against gay rights, condoms and safe sex. Pope John Paul II may have
apologized for the church's sins in March, but these teachings were
not on the list. That same month, the Vatican attacked the promotion
of condom use in AIDS-devastated Africa.
While the Vatican won't budge on doctrine, Fuller says that the
large number of priests with AIDS has compelled seminaries to
acknowledge that there are gay clergy and to help candidates "become
more knowledgeable and open about sexuality." This is especially
critical since, as The Star documented, almost all priestly
infections are due to male-to-male sexual transmission.
Dignity/USA's president, Mary Louise Cervone, says the Star
series will "have little effect on church leadership," but hopes
that "average Catholics will demand change."
Gay priest, author and therapist John McNeill was expelled from
the Jesuits for breaking a taboo against affirming gay love. He
estimates that within the higher religious orders, 30 percent to 40
percent of priests are gay -- more than the Star survey found
-- and argues that if the church is ever going to fully tap the
strength of its priests, "it must acknowledge that there are moral
and holy gay relationships."
After The Star's series, MCC's Mitulski, a former
Catholic, issued a press release calling on priests who are gay or
HIV positive to come out. "You can't be a good pastor and conceal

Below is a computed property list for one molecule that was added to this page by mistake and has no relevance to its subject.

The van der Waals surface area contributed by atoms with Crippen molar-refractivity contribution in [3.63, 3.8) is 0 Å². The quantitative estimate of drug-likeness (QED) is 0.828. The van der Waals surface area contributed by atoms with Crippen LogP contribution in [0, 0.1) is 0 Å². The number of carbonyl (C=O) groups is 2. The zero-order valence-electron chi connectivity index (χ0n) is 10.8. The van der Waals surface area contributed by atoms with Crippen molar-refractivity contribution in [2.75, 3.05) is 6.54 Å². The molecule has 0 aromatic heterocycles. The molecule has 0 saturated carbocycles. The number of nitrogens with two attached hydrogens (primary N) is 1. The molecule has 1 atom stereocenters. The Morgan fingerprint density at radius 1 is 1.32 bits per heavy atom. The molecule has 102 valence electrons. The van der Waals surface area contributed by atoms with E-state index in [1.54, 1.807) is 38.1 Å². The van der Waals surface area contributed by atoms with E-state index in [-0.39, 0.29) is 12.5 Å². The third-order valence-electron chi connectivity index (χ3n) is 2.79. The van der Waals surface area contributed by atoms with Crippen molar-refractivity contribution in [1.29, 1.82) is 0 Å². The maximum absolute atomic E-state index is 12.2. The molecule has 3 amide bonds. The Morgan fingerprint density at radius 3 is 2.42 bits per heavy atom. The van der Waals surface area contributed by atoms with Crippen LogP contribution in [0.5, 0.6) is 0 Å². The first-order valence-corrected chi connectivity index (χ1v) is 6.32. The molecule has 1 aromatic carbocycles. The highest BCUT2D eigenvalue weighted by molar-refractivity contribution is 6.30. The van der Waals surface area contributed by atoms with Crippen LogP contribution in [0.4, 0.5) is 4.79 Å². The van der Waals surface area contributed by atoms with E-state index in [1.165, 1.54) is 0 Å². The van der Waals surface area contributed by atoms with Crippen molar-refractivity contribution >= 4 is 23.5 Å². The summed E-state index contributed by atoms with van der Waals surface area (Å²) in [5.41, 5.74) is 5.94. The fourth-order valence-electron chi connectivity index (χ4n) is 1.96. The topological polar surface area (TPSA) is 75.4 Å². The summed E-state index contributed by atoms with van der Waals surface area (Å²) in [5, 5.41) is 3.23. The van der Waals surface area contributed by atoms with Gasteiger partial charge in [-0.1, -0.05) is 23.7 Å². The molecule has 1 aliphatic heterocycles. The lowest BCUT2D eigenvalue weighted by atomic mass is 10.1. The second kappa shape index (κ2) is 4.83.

that you have HIV," he says. "I speak from experience. You can't
attend to your health appropriately, and you are setting a bad
example. You're communicating a message that there is something
shameful about having AIDS." His choice to be open about having
AIDS, he says, relieves his isolation and makes it easier for
parishioners with HIV to talk to him. "To my Catholic colleagues I
say, 'You can still do ministry as a social worker, teacher or in
the liberal churches. Don't waste your precious life mired in
secrecy, shame and guilt.'"
Selected Resources Organizations:
National Catholic AIDS Network, 707.874.3031 or http://www.ncan.org/
HIV/AIDS Ministry, Archdiocese of Miami, 954.565.7595; Dignity/USA, 800.877.8797 or http://www.dignityusa.org/;
Universal Fellowship of Metropolitan Community Churches, 310.360.8640 or http://www.ufmcc.com/.
The Kansas City Star, "AIDS in the
An Epistle of Comfort,
on spirituality for PWAs, by Rev. Bill Dobbles, a Jesuit priest who
died of AIDS in 1992 (Sheed & Ward).